Aspect Oriented Programming is a concept which will be familiar to users of the Spring Framework as one of its core features. However, the details of how to get AOP working in Grails appear thin on the ground, so in this post I will show how to set up a simple aspect then configure and apply it using attributes. I will assume some familiarity with Spring AOP so I won’t explain the terminology or general concepts since they are exactly the same in Java as they are in Grails. Continue reading
Following on from my post on how to log in a user using the Grails Acegi/Spring Security plugin I stumbled into a new use for the same code when I tried to update a user’s own details while logged in. The security plugin caches the user’s domain object so any changes are not seen until the next login (wholly unhelpful when you’re trying to implement account management on a Website!).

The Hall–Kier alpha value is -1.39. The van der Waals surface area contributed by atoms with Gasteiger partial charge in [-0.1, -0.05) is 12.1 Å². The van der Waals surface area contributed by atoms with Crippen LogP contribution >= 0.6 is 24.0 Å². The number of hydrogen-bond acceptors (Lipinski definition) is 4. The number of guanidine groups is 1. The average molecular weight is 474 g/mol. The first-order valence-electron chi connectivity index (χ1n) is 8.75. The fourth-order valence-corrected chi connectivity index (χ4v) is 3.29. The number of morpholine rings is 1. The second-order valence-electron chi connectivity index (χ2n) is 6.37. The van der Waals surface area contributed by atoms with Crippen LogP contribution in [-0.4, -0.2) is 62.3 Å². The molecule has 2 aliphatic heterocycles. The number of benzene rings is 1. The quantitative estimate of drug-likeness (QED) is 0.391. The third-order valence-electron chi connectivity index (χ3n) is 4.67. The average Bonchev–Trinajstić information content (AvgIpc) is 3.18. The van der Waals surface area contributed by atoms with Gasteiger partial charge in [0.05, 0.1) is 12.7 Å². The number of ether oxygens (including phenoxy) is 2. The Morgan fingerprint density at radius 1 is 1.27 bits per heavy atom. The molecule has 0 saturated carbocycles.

The Grails Spring Security plugin is a wonderful thing and certainly worthy of more time spent on it than in this quick post. It saves days, if not weeks of work, plumbing in the standard security model of most websites. Notwithstanding its obvious benefits, I have noticed that many people struggle with some features of it, especially when retro-fitting it to an existing database schema and I can only assume it’s because the best examples of performing common tasks are only seen when generating the classes from scratch, using the generate-registration and generate-manager scripts.